An Academic Career

Academic jobs and roles

Overview of academic roles and grades

Most academics have a role which combines research, teaching and administrative responsibilities. In these cases, you would normally be appointed at Lecturer grade. (One exception is where an experienced eminent professional from outside academia is appointed at a senior grade, such as Professor.)

Research-only and teaching-only posts are common in academia, but the vast majority are only appointed on a fixed-term basis. However, some permanent academic research- or teaching-only posts do exist, but in much smaller numbers than traditional combined research, teaching and administration roles.


Your first permanent post - Lecturer

If you are successful in becoming an academic, your first permanent academic post is likely to be at the grade of Lecturer, although some alternative titles are starting to gain ground in some UK universities. This is likely to follow several years of fixed-term research and/or teaching posts.

Initial appointment as a lecturer is subject to successful completion of a probationary period. Unlike most non-academic jobs, it is common for this probation period to last for three or four years, or even longer if there are any shortfalls in expected performance.

Each university has its own requirements for appointment as a Lecturer, including the performance expected as a probationary lecturer and the support offered to help you reach the required level of performance. You are also likely to have to undertake training to introduce you to the role of a new academic.


Professor Adrian Armstrong offers his advice about how to balance the demands of research and other responsibilities.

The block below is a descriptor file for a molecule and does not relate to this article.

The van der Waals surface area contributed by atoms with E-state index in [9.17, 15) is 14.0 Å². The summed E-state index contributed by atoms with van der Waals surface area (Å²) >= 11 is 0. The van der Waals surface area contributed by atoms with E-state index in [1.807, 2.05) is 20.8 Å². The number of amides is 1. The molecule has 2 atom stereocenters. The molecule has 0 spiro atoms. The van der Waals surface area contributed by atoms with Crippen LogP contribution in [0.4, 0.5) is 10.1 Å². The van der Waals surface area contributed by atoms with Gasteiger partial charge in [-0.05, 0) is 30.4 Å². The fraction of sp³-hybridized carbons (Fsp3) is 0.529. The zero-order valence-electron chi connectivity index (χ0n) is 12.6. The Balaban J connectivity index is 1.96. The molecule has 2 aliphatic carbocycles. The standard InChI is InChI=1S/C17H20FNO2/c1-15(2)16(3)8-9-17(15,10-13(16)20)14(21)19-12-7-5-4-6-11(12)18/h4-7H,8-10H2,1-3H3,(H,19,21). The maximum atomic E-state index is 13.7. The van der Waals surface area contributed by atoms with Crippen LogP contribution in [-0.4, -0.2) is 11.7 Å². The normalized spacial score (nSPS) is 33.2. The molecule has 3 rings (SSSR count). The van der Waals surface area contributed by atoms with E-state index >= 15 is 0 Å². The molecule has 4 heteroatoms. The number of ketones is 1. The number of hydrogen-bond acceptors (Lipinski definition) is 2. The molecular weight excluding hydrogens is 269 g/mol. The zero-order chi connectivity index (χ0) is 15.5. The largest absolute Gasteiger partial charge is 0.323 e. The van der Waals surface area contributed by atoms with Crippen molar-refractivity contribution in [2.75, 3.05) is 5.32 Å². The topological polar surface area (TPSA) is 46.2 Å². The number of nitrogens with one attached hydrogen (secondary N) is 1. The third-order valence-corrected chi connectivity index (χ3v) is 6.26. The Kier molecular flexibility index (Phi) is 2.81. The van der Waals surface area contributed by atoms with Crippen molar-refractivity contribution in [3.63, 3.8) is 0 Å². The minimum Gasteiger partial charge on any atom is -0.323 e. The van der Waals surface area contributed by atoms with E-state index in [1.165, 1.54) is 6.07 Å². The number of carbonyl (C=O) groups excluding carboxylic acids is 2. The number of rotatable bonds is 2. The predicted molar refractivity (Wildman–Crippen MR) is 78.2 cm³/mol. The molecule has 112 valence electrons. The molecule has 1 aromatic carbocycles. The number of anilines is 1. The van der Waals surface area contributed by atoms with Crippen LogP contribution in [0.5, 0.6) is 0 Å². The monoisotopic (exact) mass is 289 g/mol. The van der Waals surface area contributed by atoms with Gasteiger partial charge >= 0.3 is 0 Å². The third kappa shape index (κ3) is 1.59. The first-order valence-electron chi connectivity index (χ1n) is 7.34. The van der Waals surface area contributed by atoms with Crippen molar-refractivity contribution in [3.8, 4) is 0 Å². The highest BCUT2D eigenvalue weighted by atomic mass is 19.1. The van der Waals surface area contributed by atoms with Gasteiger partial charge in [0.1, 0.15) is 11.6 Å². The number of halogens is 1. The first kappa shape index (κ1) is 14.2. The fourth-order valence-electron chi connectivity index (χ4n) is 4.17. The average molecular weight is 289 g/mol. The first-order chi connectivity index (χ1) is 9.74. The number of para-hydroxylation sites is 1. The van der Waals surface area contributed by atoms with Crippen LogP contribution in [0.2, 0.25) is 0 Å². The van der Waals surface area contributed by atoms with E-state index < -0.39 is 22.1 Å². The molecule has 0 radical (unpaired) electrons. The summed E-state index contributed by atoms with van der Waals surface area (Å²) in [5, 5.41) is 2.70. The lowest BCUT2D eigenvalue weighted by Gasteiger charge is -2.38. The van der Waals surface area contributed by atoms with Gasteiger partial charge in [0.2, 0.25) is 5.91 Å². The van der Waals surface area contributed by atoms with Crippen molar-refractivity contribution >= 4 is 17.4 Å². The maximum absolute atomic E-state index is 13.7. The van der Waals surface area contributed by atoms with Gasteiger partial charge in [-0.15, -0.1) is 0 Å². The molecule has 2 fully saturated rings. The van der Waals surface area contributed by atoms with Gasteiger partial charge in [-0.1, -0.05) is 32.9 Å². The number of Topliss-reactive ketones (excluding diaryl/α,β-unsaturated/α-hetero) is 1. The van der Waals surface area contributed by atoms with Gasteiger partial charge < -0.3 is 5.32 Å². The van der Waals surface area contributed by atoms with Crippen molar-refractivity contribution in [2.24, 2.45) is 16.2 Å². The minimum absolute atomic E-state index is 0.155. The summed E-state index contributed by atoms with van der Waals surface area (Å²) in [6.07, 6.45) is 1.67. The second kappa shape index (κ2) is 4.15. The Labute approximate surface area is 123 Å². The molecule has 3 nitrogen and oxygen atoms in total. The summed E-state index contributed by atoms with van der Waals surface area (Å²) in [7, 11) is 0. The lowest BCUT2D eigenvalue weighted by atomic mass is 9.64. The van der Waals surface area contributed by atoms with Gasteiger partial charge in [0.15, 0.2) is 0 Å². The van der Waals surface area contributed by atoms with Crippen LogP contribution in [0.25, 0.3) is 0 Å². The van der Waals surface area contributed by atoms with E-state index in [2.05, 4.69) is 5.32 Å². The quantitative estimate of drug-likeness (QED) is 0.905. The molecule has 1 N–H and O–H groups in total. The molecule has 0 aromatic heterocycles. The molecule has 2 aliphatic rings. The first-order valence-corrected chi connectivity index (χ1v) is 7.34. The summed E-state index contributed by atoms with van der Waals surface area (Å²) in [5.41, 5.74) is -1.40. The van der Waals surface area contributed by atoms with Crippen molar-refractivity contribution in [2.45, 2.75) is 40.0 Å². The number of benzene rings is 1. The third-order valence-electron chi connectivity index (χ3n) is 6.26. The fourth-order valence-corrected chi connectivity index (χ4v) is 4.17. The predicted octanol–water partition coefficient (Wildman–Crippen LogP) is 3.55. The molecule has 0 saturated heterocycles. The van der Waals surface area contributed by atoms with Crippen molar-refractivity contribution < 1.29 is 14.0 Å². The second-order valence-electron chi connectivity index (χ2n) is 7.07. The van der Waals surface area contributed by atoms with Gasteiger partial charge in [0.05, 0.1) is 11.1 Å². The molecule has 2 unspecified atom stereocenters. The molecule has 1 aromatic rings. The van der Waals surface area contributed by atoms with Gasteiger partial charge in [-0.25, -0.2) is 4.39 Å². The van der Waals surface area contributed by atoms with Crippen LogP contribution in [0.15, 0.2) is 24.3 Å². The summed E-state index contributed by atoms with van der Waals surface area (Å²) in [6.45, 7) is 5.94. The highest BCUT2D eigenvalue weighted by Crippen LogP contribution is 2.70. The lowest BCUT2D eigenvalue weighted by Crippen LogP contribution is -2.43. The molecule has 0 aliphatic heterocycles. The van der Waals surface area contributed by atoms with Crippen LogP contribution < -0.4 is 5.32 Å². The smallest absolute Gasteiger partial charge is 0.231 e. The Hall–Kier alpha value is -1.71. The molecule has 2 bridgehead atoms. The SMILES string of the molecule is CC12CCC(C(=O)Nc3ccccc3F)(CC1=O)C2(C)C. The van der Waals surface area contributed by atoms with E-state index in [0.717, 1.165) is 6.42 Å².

Balancing research, teaching and administration

The balance of time spent on each of these roles can vary widely according to the time in the academic year, your experience and any administrative responsibilities you take on.

If you have a number of lecture courses for which you are responsible, preparation, delivery, setting assessments, examinations and marking are likely to take up a significant amount of your time when students are on campus. If you have administrative responsibilities, such as being a Programme Director, or Head of Undergraduate Admissions for your department, you will also find a lot of your working life taken up with meetings, policies, implementing new ideas and solving problems.

Research can be pushed to the margins of your working life, which may extend to evenings, weekends and holiday periods. However, as an academic, you are generally measured on your research success, so it is critical to retain a focus on advancing your research, even in small chunks.


Promotion beyond lecturer

Although job titles can vary between institutions and disciplines, a common grade progression for those with permanent academic jobs is:

  • Lecturer
  • Senior lecturer
  • Reader
  • Professor/Chair

Once you have completed probation and been confirmed as a new lecturer, you generally gain further promotion based on your personal academic performance. For most academics, this is primarily based on research performance, with some account taken of teaching and administrative responsibilities. However, if you have a role which is predominantly teaching, or research, or knowledge transfer, the emphasis will differ.

You would normally put forward a case to be considered for promotion by a panel of academics in your university who assess whether you have reached the required standard. In most cases, promotion is based on personal merit rather than waiting for a post at the next level to become vacant.

Two exceptions are:

  • Professor / Chair - some Professors are appointed to this grade on their own personal performance. However others are appointed to a specific named Chair, such as that associated with being a Head of School, or a named post which recognises research excellence in a specific field.
  • Taking on an administrative or managerial role is often not associated with promotion. Many roles, such as Programme Director or Director of Postgraduate Studies, are responsibilities taken on for a limited period. It is often important to carry out these roles to bolster your case for future promotion (along with your research and teaching), but you don’t generally get re-graded simply for taking on such roles.